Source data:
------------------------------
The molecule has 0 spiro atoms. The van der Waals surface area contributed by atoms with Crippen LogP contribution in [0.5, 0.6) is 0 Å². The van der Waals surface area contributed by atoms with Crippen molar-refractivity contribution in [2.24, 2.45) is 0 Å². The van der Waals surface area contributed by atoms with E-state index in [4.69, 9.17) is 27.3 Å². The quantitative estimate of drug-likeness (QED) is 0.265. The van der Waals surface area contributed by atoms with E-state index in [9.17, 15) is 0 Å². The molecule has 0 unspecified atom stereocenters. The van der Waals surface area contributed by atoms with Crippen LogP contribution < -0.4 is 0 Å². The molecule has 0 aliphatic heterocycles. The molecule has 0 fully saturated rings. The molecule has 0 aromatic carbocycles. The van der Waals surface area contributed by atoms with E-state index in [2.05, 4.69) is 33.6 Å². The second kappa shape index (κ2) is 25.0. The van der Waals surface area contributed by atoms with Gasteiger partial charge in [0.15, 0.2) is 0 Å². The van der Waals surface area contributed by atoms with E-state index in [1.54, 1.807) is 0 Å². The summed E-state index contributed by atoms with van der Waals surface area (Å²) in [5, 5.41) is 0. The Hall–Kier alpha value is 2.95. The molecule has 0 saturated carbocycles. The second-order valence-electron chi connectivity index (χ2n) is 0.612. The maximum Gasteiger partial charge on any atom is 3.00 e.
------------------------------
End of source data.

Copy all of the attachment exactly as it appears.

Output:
The molecule has 0 spiro atoms. The van der Waals surface area contributed by atoms with Crippen LogP contribution in [0.5, 0.6) is 0 Å². The van der Waals surface area contributed by atoms with Crippen molar-refractivity contribution in [2.24, 2.45) is 0 Å². The van der Waals surface area contributed by atoms with E-state index in [4.69, 9.17) is 27.3 Å². The quantitative estimate of drug-likeness (QED) is 0.265. The van der Waals surface area contributed by atoms with E-state index in [9.17, 15) is 0 Å². The molecule has 0 unspecified atom stereocenters. The van der Waals surface area contributed by atoms with Crippen LogP contribution < -0.4 is 0 Å². The molecule has 0 aliphatic heterocycles. The molecule has 0 fully saturated rings. The molecule has 0 aromatic carbocycles. The van der Waals surface area contributed by atoms with E-state index in [2.05, 4.69) is 33.6 Å². The second kappa shape index (κ2) is 25.0. The van der Waals surface area contributed by atoms with Gasteiger partial charge in [0.15, 0.2) is 0 Å². The van der Waals surface area contributed by atoms with E-state index in [1.54, 1.807) is 0 Å². The summed E-state index contributed by atoms with van der Waals surface area (Å²) in [5, 5.41) is 0. The Hall–Kier alpha value is 2.95. The molecule has 0 saturated carbocycles. The second-order valence-electron chi connectivity index (χ2n) is 0.612. The maximum Gasteiger partial charge on any atom is 3.00 e.